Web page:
Do you ever drive down the interstate riding in the passenger seat and look at all the truck drivers, wondering where they are going and what they are hauling? How far away from their home are they, or when was the last time they were even at home? I always found this profession interesting, and when I worked on the dock loading trucks, I always made sure to strike up some sort of conversation about their lifestyle, challenges, families, or the things they have seen traversing across the country. I really didn’t do this because I had long-range aspirations of being a long-haul truck driver. I did it because I knew that if I showed interest or developed a connection with these drivers, they would leave our farm knowing we really cared about them and that we valued them as a vendor and a service provider. I knew that if they had a good feeling about us, they would hopefully convey a positive attitude at each stop delivering our products. After all, they are the last interaction our customers would have as an extension of us.
As my professional roles have changed over the years, from dock supervisor to national sales manager to West Coast General Manager, one thing has remained consistent in our approach to freight in every position. It’s really important! There are so many contributions that must happen in any organization to get trucks to the dock and get plants on them. Don’t underestimate the relationship impact you can have with your drivers and freight providers. Adding value to your drivers may just give you the edge you need when trying to procure trucks in times of high demand. Below is a list of expectations given to our dock and shipping personnel.
- Greet the driver, introduce yourself. Getting their name, remembering, and using it makes a person feel good. A smile and a “hello” go a long way.
- If they’re cranky or having a rough day, your attitude can turn that around. Once again, a kind word and a smile can make a difference.
- Tell them where to park, what dock number is theirs, where the facilities are, approximately how long you think it will take, when you’ll start loading, how they will get their paperwork, and where the coffee is. Make them feel comfortable.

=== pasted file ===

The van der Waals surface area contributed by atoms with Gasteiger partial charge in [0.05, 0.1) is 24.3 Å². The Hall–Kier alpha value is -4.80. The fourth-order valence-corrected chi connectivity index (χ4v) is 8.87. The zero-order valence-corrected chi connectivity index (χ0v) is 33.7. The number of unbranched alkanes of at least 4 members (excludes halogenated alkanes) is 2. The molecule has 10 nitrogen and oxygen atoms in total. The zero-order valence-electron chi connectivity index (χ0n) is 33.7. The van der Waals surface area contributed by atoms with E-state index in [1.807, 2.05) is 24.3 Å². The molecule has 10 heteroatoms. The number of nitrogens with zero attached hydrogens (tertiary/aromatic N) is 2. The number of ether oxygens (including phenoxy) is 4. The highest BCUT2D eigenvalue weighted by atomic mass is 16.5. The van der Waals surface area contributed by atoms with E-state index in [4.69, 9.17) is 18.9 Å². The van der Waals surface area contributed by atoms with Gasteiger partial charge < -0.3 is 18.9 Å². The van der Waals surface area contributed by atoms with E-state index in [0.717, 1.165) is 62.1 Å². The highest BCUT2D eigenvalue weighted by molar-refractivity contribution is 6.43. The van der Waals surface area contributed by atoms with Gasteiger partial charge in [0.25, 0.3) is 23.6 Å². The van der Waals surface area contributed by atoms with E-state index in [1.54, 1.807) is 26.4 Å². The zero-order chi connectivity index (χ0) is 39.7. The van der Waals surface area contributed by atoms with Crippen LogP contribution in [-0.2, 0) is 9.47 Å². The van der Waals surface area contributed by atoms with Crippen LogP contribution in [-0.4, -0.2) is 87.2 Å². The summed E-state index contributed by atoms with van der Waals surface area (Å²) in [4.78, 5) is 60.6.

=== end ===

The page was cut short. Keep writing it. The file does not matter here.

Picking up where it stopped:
- A box of dog treats can come in handy and go a long way.
- Talk to employees about the importance of treating the drivers with respect and being courteous to them.
- Remember the drivers are away from home, usually by themselves. They have interrupted sleep schedules, no kitchen, probably don’t get consistent meals, and don’t always have easy access to a place to clean up.
- If you are running over your allotted time, send a runner for some sandwiches or drinks. I can’t tell you how many times a Subway sandwich has turned around an impatient driver.
- Respect drivers’ equipment and walk them through what your loading process looks like; soil, mud, side, and chute protections, as well as ramp safety, are always recommended discussions.
- Giving a driver something is a great way for them to remember their experience. A pair of gloves, a notebook and pen, a hat, a snack, etc., are more than worth the cost.
- Have a good set of directions and memorize them. When they call for directions, a clear step-by-step helps them get there in a timely manner. Give them the best possible directions for a truck. Getting stuck in unnecessary traffic is frustrating and costly.
- If you have a place to park overnight, offer it. Let them know if you have shower facilities and/or cooking amenities.
- If there are delays while loading, let them know. Communication is key. Talk to the broker or dispatch and keep them in the loop, as well.
- Give them organized paperwork with a clear set of instructions on temperatures, continuous or cycle, drop sequence, and how important communication to their drops is. Always thank them for their service.
- When a driver leaves your company, they become an extension of it. If they leave happy, they will be more likely to take care of your freight, follow your expectations, and be respectful to your customers.
As we all start our freight seasons, take a moment to have a dock meeting. Let those who arrange your freight and those who load your freight know your expectations and review your core values. Make sure they know that those expectations extend to your vendors, drivers and brokers, as well as to each other. Shipping is a stressful and hectic time. Focusing on the small details that have hardly any cost can make a huge difference in your shipping season and ultimately getting your product to market. If you get drivers that request to come back, and if they leave with a smile and appreciation of how you handled your interaction with them, you will know you did it right.